The last WAG update was in mid-July when we reported that Hart was doing its best to ignore our case against Option 4 (a New Town) and was pushing ahead regardless with its plans for a New Town centered on Winchfield.
Since then there have been several important developments:
- First, Hart has issued a revised timetable for the Local Plan. This revised plan shows a major slip, with the Local Plan being submitted to the Inspector in the Winter of 2016/17 (as opposed to the Winter of 2015/16 which had been the plan in February), and the Development Management policies related to the Local Plan being submitted to the Inspector in the Spring of 2018 (as opposed to the Summer of 2017 which had been the plan in February). This is good news for WAG because it allows us more time to make the case against a New Town, and for alternative strategies (in particular the potential for developing brownfield sites) to be fully explored.
- Second, Hart has added two new Public Consultations to the Local Plan timetable. The first is a Public Consultation on the Refined Housing Options Paper which is due to take place in this winter, and the second is a Public Consultation on the Draft Local Plan in the Summer of 2016, before it is submitted for Inspection in the Winter of 2016/17. Both these Public Consultations are vitally important for WAG because they give us the chance to make our case against Option 4, and to persuade people across the whole of Hart that a new town is not in the best interests of the district. Note that the need for a Public Consultation was one of the key findings of the legal opinion which we commissioned in May and which Hart dismissed out of hand – it is encouraging to know that we are influencing Hart’s policy even though the council pretends otherwise.
- Third, the petition against Option 4 organised by celine bags online shop collected over 2000 signatures, which triggered a debate at the Hart Cabinet Meeting on 1 October. True to form, Hart Council did its best to brush aside the points raised in the petition. But based on Hart’s climb-down over the Public Consultations, we have good reason to think that our work is having a greater impact than Hart is letting on.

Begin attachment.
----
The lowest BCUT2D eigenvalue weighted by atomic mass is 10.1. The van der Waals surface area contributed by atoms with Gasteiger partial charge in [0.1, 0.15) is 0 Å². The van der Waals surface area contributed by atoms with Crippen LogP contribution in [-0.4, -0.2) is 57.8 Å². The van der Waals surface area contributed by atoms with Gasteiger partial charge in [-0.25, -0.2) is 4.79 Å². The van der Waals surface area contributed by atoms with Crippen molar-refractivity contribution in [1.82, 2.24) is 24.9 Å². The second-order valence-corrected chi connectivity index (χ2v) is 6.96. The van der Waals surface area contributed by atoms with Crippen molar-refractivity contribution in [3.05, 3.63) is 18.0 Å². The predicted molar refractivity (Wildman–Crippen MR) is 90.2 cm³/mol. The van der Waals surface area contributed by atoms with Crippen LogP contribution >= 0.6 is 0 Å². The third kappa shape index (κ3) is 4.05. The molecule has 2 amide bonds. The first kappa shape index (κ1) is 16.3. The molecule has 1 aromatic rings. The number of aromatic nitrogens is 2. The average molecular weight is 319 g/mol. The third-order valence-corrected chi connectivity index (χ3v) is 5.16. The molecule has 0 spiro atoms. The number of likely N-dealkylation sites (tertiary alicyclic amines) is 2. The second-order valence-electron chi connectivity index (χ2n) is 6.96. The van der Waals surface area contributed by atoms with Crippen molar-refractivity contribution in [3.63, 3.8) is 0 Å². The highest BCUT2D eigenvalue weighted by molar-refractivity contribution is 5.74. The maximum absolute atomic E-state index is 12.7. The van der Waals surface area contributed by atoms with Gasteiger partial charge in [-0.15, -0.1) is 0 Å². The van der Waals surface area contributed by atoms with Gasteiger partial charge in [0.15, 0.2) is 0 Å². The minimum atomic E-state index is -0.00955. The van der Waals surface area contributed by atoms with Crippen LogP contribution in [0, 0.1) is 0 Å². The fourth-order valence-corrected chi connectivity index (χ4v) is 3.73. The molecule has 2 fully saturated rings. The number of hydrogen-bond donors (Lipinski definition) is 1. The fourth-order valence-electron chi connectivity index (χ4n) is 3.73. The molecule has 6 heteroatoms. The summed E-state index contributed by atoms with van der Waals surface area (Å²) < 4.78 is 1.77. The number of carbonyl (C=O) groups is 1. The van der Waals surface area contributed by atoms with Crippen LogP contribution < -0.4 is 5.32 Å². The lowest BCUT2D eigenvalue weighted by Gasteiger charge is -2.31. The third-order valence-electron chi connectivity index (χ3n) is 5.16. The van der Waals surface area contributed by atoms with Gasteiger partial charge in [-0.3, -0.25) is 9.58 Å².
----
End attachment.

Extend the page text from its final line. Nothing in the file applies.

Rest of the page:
- Fourth, our MP, Ranil Jayawardena, has weighed into the debate with a where to buy celine handbags opposing Option 4. He says
I’ve always been clear that I support CPRE’s ‘Brownfield First’ campaign, as I believe unused and redundant commercial buildings should be brought forward for regeneration before any more greenfield sites are allocated anywhere in North East Hampshire. That includes Grove Farm, Hop Garden, Winchfield, the Urnfield – and any other greenfield site for that matter – unless a locally-led Neighbourhood Plan wants to build homes to meet local needs. I’ll go further. I’m against these developments – indeed, this sort of large-scale top-down volume-led development generally – as I do not believe they are necessary to deliver the housing we need in our area. Looking at Hart District specifically for a moment, I believe that the local housing demand can be met on brownfield sites. This has the massive advantage of, often, improving an area; instead of vacant office buildings on Fleet Road, for instance, why not have modern apartments for young professionals who can’t otherwise buy a home in our area?”.